|"Kill Bill Vol. 2" Movie Poster|
The real fun of Flickchart is in those impossible choices. As the site founders say "If they're all five-star films, which is the best?". Today's #mindblow matchup for me was "Kill Bill Vol. 2" vs "Videodrome". Both are among my favorite films, and among their director's best work. But in the end, THERE CAN BE ONLY ONE.
Both parts of the "Kill Bill" epic are presented as separate choices in Flickchart, and while the four hour combined version is there, it's also a version I haven't seen. I rank "Kill Bill Vol. 2" as if I was ranking both films as one, since it's the part I prefer (I rank "Kill Bil Vol. 1" slightly lower). While "Pulp Fiction" is in my opinion the best movie ever made, the "Kill Bill" films are probably the purest distillation of what makes Tarantino such a bloody great director.
"Kill Bill" is a bubbling cauldron of several genres, but mostly martial arts and revenge thriller. Many critics only saw the directorial flash, but I responded to the deeper elements of the screenplay (mostly present in part two). I even like the film being split into two parts: In part one we think we know the score, but in part two we realize that Bill is much more complex than we realized. A film that began with bloodshed, violence, rape, and mayhem shifts gradually to being about actual characters with complex motivations. At the same time, the saga is satisfying on a basic pulp level as well. Tarantino knows how to pull out the colorful sunset and spaghetti western music at just the right moment to make the film's climax ludicrous and heart-wrenching all at once.
Meanwhile, "Videodrome" is an altogether different beast. An early masterpiece from David Cronenberg, it was decades ahead of its time. The film cracks open so many juicy philosophical issues that it befuddled most viewers in 1983. Today it makes much more sense, but remains uniquely unsettling.
|"Videodrome": James Woods gets very |
personal with Debbie Harry's lips
In "Videodrome", James Woods plays Max Renn, the sleazy owner of a Canadian cable station that traffics in graphic sex and violence to increase ratings. Through a pirate satellite dish he intercepts a vile program that consists solely of grainy footage of rape and torture performed by hooded figures in a bright orange room. Max becomes obsessed with the show, and is sure that it's "what's next".
As he investigates the nature of the mysterious program, its true nature is discovered: the show contains a buried signal that induces brain tumors and physical mutations in those who view it. A cassette slot opens up in Woods' stomache through with tapes can be inserted to control his brain. The insanity only piles on from there, and Wood's journey from "anti-hero" to "completely broken shell of a person" is spectacular.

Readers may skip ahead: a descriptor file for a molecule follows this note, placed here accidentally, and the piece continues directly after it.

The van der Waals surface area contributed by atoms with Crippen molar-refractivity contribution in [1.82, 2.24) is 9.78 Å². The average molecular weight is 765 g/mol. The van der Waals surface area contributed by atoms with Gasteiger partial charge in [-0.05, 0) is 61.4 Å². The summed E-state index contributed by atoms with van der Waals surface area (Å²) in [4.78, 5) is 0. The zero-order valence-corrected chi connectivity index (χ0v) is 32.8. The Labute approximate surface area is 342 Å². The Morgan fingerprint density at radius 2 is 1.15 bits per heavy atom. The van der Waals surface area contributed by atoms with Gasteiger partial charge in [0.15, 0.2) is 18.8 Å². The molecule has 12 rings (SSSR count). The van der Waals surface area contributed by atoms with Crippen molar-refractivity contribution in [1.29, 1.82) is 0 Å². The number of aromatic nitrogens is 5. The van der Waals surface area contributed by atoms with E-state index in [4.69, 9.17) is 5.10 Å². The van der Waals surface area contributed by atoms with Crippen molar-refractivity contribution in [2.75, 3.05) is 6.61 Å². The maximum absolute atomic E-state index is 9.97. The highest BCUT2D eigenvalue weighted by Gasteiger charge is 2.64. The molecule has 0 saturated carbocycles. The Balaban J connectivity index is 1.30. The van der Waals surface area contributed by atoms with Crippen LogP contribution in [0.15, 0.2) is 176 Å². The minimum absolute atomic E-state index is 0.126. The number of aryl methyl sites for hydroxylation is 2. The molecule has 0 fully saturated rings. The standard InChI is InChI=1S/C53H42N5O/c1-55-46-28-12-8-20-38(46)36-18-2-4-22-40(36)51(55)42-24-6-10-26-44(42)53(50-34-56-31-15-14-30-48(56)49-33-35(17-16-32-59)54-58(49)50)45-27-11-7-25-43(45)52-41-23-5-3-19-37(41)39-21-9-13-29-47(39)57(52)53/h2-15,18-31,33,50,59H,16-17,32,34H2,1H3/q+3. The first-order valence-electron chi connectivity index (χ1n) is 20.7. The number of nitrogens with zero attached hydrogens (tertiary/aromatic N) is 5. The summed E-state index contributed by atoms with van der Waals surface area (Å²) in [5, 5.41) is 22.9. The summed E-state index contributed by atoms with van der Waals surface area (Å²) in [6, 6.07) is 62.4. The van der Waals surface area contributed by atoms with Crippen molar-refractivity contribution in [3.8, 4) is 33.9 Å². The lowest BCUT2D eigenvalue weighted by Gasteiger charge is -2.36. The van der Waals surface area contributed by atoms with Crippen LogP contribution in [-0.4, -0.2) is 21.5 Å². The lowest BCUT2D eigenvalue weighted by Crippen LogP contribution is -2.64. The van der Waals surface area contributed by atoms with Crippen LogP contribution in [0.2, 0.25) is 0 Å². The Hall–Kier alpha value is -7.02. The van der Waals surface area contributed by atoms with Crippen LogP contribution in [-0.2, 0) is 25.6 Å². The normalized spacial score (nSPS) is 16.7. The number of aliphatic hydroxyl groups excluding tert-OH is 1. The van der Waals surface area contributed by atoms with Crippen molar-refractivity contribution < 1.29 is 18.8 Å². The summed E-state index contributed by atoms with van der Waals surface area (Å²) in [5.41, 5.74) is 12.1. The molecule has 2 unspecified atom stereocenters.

Both films are slightly sloppy and by no means perfect, despite my unending love for them. I feel that "Kill Bill" is a home run on an emotional level while "Videodrome" is equally successful on an intellectual one. Tarantino's films are pure joy for their audience, while Cronenberg's are out to make the viewer squirm. On a given night I might be in the mood for one or the other.
In the end, I had to choose "Videodrome" for a few reasons. First, as satisfying a film as "Kill Bill" is, "Videodrome" strikes a nerve in my psyche that no other film does. What makes it so special is that despite the creepy nightmare fuel that it presents us with, the movie is inescapably Canadian. There's something about the wholesome, inoffensive feeling of early 80's Toronto that makes it the perfect background for a transgressive horror film. Surprisingly, there isn't much actual violence in the film. What little violence there is, however, is even more shocking because of the sheer banality of the world it happens in. The aggressively low-tech practical effects help even more, despite a few shots that are unconvincing.
In addition, "Videodrome" is shorter and more focused, with more consistent performances (the acting isn't "good" as much as uniformly weird, though Woods is phenomenal). In addition, the ending of "Kill Bill" is just a bit off, while "Videodrome" ends with one that is harsh, powerful, and ambiguous. Despite the bleak imagery, it's entirely unclear what happens immediately after the cut to black, and I always find myself smiling.